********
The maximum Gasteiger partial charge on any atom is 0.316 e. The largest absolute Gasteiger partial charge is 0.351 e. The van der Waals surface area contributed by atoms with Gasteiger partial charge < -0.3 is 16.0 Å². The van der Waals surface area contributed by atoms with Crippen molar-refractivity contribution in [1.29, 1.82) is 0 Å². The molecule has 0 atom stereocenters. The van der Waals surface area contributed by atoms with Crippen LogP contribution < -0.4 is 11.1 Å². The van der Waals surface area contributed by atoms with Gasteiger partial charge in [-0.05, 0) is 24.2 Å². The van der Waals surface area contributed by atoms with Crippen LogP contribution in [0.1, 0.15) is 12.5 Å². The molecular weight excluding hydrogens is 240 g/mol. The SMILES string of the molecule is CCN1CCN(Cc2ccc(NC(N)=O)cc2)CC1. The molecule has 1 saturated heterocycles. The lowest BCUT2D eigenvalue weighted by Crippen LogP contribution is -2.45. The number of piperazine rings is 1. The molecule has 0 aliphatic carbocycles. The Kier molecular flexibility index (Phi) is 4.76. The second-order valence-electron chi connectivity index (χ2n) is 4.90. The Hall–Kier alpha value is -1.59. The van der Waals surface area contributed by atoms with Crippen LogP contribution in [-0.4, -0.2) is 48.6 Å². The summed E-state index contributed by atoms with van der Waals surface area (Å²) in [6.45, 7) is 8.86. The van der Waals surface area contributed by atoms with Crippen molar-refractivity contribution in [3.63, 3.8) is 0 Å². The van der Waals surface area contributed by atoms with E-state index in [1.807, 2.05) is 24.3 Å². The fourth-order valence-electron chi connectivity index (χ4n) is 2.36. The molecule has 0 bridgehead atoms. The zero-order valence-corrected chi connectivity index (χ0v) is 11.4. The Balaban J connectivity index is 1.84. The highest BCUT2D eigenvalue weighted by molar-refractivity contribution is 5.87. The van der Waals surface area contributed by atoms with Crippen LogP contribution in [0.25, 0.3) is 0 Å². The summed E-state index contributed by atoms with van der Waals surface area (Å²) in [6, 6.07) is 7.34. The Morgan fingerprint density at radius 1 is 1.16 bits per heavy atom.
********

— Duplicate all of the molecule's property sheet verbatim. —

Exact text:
The maximum Gasteiger partial charge on any atom is 0.316 e. The largest absolute Gasteiger partial charge is 0.351 e. The van der Waals surface area contributed by atoms with Gasteiger partial charge < -0.3 is 16.0 Å². The van der Waals surface area contributed by atoms with Crippen molar-refractivity contribution in [1.29, 1.82) is 0 Å². The molecule has 0 atom stereocenters. The van der Waals surface area contributed by atoms with Crippen LogP contribution < -0.4 is 11.1 Å². The van der Waals surface area contributed by atoms with Gasteiger partial charge in [-0.05, 0) is 24.2 Å². The van der Waals surface area contributed by atoms with Crippen LogP contribution in [0.1, 0.15) is 12.5 Å². The molecular weight excluding hydrogens is 240 g/mol. The SMILES string of the molecule is CCN1CCN(Cc2ccc(NC(N)=O)cc2)CC1. The molecule has 1 saturated heterocycles. The lowest BCUT2D eigenvalue weighted by Crippen LogP contribution is -2.45. The number of piperazine rings is 1. The molecule has 0 aliphatic carbocycles. The Kier molecular flexibility index (Phi) is 4.76. The second-order valence-electron chi connectivity index (χ2n) is 4.90. The Hall–Kier alpha value is -1.59. The van der Waals surface area contributed by atoms with Crippen LogP contribution in [-0.4, -0.2) is 48.6 Å². The summed E-state index contributed by atoms with van der Waals surface area (Å²) in [6.45, 7) is 8.86. The van der Waals surface area contributed by atoms with Crippen molar-refractivity contribution in [3.63, 3.8) is 0 Å². The van der Waals surface area contributed by atoms with E-state index in [1.807, 2.05) is 24.3 Å². The fourth-order valence-electron chi connectivity index (χ4n) is 2.36. The molecule has 0 bridgehead atoms. The zero-order valence-corrected chi connectivity index (χ0v) is 11.4. The Balaban J connectivity index is 1.84. The highest BCUT2D eigenvalue weighted by molar-refractivity contribution is 5.87. The van der Waals surface area contributed by atoms with Crippen LogP contribution in [0.25, 0.3) is 0 Å². The summed E-state index contributed by atoms with van der Waals surface area (Å²) in [6, 6.07) is 7.34. The Morgan fingerprint density at radius 1 is 1.16 bits per heavy atom.